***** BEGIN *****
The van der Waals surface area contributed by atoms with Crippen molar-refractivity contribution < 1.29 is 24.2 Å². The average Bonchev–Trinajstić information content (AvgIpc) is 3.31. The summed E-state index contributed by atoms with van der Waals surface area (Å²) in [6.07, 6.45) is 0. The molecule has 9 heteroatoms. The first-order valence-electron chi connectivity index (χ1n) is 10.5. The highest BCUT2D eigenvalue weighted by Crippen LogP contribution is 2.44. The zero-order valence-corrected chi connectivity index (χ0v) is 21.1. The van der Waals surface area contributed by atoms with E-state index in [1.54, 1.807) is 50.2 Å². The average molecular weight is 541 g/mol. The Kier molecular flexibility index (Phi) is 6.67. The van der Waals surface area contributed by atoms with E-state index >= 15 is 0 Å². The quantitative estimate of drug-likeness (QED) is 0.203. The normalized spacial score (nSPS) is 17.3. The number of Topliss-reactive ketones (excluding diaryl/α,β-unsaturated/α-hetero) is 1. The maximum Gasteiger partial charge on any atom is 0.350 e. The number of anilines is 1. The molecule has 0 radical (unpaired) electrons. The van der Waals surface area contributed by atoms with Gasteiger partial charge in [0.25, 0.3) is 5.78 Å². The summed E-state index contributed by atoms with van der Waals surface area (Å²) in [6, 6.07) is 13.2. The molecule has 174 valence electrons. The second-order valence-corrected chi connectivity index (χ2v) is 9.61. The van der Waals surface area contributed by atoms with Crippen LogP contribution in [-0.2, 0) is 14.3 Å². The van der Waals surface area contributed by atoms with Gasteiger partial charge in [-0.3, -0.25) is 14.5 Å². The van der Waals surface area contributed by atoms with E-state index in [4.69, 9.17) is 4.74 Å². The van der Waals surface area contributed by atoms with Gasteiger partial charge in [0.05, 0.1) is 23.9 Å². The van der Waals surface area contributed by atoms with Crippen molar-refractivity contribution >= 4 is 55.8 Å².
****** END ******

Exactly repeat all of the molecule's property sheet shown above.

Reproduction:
The van der Waals surface area contributed by atoms with Crippen molar-refractivity contribution < 1.29 is 24.2 Å². The average Bonchev–Trinajstić information content (AvgIpc) is 3.31. The summed E-state index contributed by atoms with van der Waals surface area (Å²) in [6.07, 6.45) is 0. The molecule has 9 heteroatoms. The first-order valence-electron chi connectivity index (χ1n) is 10.5. The highest BCUT2D eigenvalue weighted by Crippen LogP contribution is 2.44. The zero-order valence-corrected chi connectivity index (χ0v) is 21.1. The van der Waals surface area contributed by atoms with E-state index in [1.54, 1.807) is 50.2 Å². The average molecular weight is 541 g/mol. The Kier molecular flexibility index (Phi) is 6.67. The van der Waals surface area contributed by atoms with E-state index >= 15 is 0 Å². The quantitative estimate of drug-likeness (QED) is 0.203. The normalized spacial score (nSPS) is 17.3. The number of Topliss-reactive ketones (excluding diaryl/α,β-unsaturated/α-hetero) is 1. The maximum Gasteiger partial charge on any atom is 0.350 e. The number of anilines is 1. The molecule has 0 radical (unpaired) electrons. The van der Waals surface area contributed by atoms with Gasteiger partial charge in [0.25, 0.3) is 5.78 Å². The summed E-state index contributed by atoms with van der Waals surface area (Å²) in [6, 6.07) is 13.2. The molecule has 174 valence electrons. The second-order valence-corrected chi connectivity index (χ2v) is 9.61. The van der Waals surface area contributed by atoms with Crippen LogP contribution in [-0.2, 0) is 14.3 Å². The van der Waals surface area contributed by atoms with Gasteiger partial charge in [-0.3, -0.25) is 14.5 Å². The van der Waals surface area contributed by atoms with E-state index in [4.69, 9.17) is 4.74 Å². The van der Waals surface area contributed by atoms with Gasteiger partial charge in [0.05, 0.1) is 23.9 Å². The van der Waals surface area contributed by atoms with Crippen molar-refractivity contribution >= 4 is 55.8 Å².